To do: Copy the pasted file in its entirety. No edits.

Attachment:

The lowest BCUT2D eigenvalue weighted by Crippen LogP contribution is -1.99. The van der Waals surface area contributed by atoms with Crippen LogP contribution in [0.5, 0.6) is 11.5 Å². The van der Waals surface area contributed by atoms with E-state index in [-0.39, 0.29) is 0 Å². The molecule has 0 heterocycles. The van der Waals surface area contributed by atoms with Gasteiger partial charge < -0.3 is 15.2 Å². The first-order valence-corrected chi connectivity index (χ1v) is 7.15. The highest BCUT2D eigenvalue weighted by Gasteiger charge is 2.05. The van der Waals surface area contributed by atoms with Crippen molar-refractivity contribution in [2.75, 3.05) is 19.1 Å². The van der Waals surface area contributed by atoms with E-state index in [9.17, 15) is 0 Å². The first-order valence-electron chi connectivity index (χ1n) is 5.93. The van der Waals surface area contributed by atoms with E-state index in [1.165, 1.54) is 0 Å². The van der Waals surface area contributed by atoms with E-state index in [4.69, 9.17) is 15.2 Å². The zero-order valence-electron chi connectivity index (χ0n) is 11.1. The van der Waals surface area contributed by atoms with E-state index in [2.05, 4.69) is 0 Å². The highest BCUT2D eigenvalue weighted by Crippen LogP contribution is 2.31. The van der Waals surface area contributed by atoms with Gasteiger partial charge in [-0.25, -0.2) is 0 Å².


The lowest BCUT2D eigenvalue weighted by Crippen LogP contribution is -1.99. The van der Waals surface area contributed by atoms with Crippen LogP contribution in [0.5, 0.6) is 11.5 Å². The van der Waals surface area contributed by atoms with E-state index in [-0.39, 0.29) is 0 Å². The molecule has 0 heterocycles. The van der Waals surface area contributed by atoms with Gasteiger partial charge < -0.3 is 15.2 Å². The first-order valence-corrected chi connectivity index (χ1v) is 7.15. The highest BCUT2D eigenvalue weighted by Gasteiger charge is 2.05. The van der Waals surface area contributed by atoms with Crippen molar-refractivity contribution in [2.75, 3.05) is 19.1 Å². The van der Waals surface area contributed by atoms with E-state index in [9.17, 15) is 0 Å². The first-order valence-electron chi connectivity index (χ1n) is 5.93. The van der Waals surface area contributed by atoms with E-state index in [1.165, 1.54) is 0 Å². The van der Waals surface area contributed by atoms with E-state index in [4.69, 9.17) is 15.2 Å². The zero-order valence-electron chi connectivity index (χ0n) is 11.1. The van der Waals surface area contributed by atoms with E-state index in [2.05, 4.69) is 0 Å². The highest BCUT2D eigenvalue weighted by Crippen LogP contribution is 2.31. The van der Waals surface area contributed by atoms with Gasteiger partial charge in [-0.25, -0.2) is 0 Å².